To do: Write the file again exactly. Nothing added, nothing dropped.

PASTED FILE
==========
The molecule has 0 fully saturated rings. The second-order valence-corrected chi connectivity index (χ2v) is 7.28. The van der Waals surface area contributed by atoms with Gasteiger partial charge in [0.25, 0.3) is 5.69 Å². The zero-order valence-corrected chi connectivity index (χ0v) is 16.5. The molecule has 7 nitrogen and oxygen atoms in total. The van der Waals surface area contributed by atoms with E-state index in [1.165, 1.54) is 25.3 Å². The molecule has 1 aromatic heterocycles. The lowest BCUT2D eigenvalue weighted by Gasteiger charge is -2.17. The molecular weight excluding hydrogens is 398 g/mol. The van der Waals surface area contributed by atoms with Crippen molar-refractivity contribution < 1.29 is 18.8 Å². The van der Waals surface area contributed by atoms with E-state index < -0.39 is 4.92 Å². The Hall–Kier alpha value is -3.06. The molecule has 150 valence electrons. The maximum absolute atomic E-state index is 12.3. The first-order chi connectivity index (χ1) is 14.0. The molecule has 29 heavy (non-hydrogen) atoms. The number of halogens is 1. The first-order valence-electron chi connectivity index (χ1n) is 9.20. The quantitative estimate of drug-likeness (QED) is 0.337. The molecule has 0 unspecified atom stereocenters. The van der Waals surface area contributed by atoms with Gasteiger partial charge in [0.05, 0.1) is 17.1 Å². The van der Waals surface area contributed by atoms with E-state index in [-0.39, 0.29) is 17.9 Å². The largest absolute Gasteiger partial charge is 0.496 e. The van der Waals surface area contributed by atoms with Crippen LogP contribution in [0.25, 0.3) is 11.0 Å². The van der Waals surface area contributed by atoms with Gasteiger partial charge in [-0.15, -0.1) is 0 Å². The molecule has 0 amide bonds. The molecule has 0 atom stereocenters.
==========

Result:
The molecule has 0 fully saturated rings. The second-order valence-corrected chi connectivity index (χ2v) is 7.28. The van der Waals surface area contributed by atoms with Gasteiger partial charge in [0.25, 0.3) is 5.69 Å². The zero-order valence-corrected chi connectivity index (χ0v) is 16.5. The molecule has 7 nitrogen and oxygen atoms in total. The van der Waals surface area contributed by atoms with E-state index in [1.165, 1.54) is 25.3 Å². The molecule has 1 aromatic heterocycles. The lowest BCUT2D eigenvalue weighted by Gasteiger charge is -2.17. The molecular weight excluding hydrogens is 398 g/mol. The van der Waals surface area contributed by atoms with Crippen molar-refractivity contribution < 1.29 is 18.8 Å². The van der Waals surface area contributed by atoms with E-state index < -0.39 is 4.92 Å². The Hall–Kier alpha value is -3.06. The molecule has 150 valence electrons. The maximum absolute atomic E-state index is 12.3. The first-order chi connectivity index (χ1) is 14.0. The molecule has 29 heavy (non-hydrogen) atoms. The number of halogens is 1. The first-order valence-electron chi connectivity index (χ1n) is 9.20. The quantitative estimate of drug-likeness (QED) is 0.337. The molecule has 0 unspecified atom stereocenters. The van der Waals surface area contributed by atoms with Gasteiger partial charge in [0.05, 0.1) is 17.1 Å². The van der Waals surface area contributed by atoms with E-state index in [-0.39, 0.29) is 17.9 Å². The largest absolute Gasteiger partial charge is 0.496 e. The van der Waals surface area contributed by atoms with Crippen LogP contribution in [0.25, 0.3) is 11.0 Å². The van der Waals surface area contributed by atoms with Gasteiger partial charge in [-0.15, -0.1) is 0 Å². The molecule has 0 amide bonds. The molecule has 0 atom stereocenters.